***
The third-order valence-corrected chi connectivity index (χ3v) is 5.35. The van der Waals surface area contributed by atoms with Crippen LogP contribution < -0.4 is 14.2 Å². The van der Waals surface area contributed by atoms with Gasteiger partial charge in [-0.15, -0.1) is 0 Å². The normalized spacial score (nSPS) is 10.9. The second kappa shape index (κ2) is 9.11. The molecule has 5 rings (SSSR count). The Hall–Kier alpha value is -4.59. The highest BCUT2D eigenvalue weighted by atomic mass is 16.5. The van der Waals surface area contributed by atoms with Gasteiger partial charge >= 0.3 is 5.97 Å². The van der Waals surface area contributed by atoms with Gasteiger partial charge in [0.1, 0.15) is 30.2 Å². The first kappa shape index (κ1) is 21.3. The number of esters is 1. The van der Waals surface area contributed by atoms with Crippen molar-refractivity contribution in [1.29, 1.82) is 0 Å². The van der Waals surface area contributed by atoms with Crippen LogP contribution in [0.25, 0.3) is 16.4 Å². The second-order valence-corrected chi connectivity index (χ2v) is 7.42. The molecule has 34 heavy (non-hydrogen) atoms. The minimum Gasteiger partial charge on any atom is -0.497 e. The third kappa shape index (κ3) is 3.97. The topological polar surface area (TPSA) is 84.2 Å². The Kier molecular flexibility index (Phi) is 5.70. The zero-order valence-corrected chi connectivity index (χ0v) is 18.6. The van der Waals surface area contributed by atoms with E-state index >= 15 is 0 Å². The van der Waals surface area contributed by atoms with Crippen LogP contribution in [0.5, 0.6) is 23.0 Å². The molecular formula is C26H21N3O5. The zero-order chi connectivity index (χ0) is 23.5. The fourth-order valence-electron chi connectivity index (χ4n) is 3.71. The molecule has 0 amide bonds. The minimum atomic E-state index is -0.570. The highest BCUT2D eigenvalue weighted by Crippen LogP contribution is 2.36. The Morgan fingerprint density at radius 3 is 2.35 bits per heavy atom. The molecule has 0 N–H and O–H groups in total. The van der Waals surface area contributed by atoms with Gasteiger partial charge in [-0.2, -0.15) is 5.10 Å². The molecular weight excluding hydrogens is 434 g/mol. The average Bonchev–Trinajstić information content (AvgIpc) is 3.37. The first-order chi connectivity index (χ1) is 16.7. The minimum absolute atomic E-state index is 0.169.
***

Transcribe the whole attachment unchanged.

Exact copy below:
The third-order valence-corrected chi connectivity index (χ3v) is 5.35. The van der Waals surface area contributed by atoms with Crippen LogP contribution < -0.4 is 14.2 Å². The van der Waals surface area contributed by atoms with Gasteiger partial charge in [-0.15, -0.1) is 0 Å². The normalized spacial score (nSPS) is 10.9. The second kappa shape index (κ2) is 9.11. The molecule has 5 rings (SSSR count). The Hall–Kier alpha value is -4.59. The highest BCUT2D eigenvalue weighted by atomic mass is 16.5. The van der Waals surface area contributed by atoms with Gasteiger partial charge >= 0.3 is 5.97 Å². The van der Waals surface area contributed by atoms with Gasteiger partial charge in [0.1, 0.15) is 30.2 Å². The first kappa shape index (κ1) is 21.3. The number of esters is 1. The van der Waals surface area contributed by atoms with Crippen molar-refractivity contribution in [1.29, 1.82) is 0 Å². The van der Waals surface area contributed by atoms with Crippen LogP contribution in [0.25, 0.3) is 16.4 Å². The second-order valence-corrected chi connectivity index (χ2v) is 7.42. The molecule has 34 heavy (non-hydrogen) atoms. The minimum Gasteiger partial charge on any atom is -0.497 e. The third kappa shape index (κ3) is 3.97. The topological polar surface area (TPSA) is 84.2 Å². The Kier molecular flexibility index (Phi) is 5.70. The zero-order valence-corrected chi connectivity index (χ0v) is 18.6. The van der Waals surface area contributed by atoms with E-state index >= 15 is 0 Å². The van der Waals surface area contributed by atoms with Crippen LogP contribution in [0.5, 0.6) is 23.0 Å². The molecular formula is C26H21N3O5. The zero-order chi connectivity index (χ0) is 23.5. The fourth-order valence-electron chi connectivity index (χ4n) is 3.71. The molecule has 0 amide bonds. The minimum atomic E-state index is -0.570. The highest BCUT2D eigenvalue weighted by Crippen LogP contribution is 2.36. The Morgan fingerprint density at radius 3 is 2.35 bits per heavy atom. The molecule has 0 N–H and O–H groups in total. The van der Waals surface area contributed by atoms with Gasteiger partial charge in [-0.2, -0.15) is 5.10 Å². The molecular weight excluding hydrogens is 434 g/mol. The average Bonchev–Trinajstić information content (AvgIpc) is 3.37. The first-order chi connectivity index (χ1) is 16.7. The minimum absolute atomic E-state index is 0.169.